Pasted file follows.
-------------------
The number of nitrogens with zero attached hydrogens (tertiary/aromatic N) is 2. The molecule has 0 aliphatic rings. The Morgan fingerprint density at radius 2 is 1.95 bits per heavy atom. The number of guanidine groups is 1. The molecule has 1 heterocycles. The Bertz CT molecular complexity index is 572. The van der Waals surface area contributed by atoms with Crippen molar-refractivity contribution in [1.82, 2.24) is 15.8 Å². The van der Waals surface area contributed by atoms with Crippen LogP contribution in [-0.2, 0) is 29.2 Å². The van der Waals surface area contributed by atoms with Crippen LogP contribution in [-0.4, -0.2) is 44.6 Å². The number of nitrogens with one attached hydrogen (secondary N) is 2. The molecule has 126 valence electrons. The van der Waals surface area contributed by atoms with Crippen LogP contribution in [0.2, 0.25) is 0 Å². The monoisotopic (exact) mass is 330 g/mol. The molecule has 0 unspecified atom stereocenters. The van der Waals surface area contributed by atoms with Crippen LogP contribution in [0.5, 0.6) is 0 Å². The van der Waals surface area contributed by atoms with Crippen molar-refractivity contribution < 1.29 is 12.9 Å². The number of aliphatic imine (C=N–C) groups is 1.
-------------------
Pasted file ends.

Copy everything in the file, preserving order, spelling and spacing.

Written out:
The number of nitrogens with zero attached hydrogens (tertiary/aromatic N) is 2. The molecule has 0 aliphatic rings. The Morgan fingerprint density at radius 2 is 1.95 bits per heavy atom. The number of guanidine groups is 1. The molecule has 1 heterocycles. The Bertz CT molecular complexity index is 572. The van der Waals surface area contributed by atoms with Crippen molar-refractivity contribution in [1.82, 2.24) is 15.8 Å². The van der Waals surface area contributed by atoms with Crippen LogP contribution in [-0.2, 0) is 29.2 Å². The van der Waals surface area contributed by atoms with Crippen LogP contribution in [-0.4, -0.2) is 44.6 Å². The number of nitrogens with one attached hydrogen (secondary N) is 2. The molecule has 126 valence electrons. The van der Waals surface area contributed by atoms with Crippen LogP contribution in [0.2, 0.25) is 0 Å². The monoisotopic (exact) mass is 330 g/mol. The molecule has 0 unspecified atom stereocenters. The van der Waals surface area contributed by atoms with Crippen LogP contribution in [0.5, 0.6) is 0 Å². The van der Waals surface area contributed by atoms with Crippen molar-refractivity contribution < 1.29 is 12.9 Å². The number of aliphatic imine (C=N–C) groups is 1.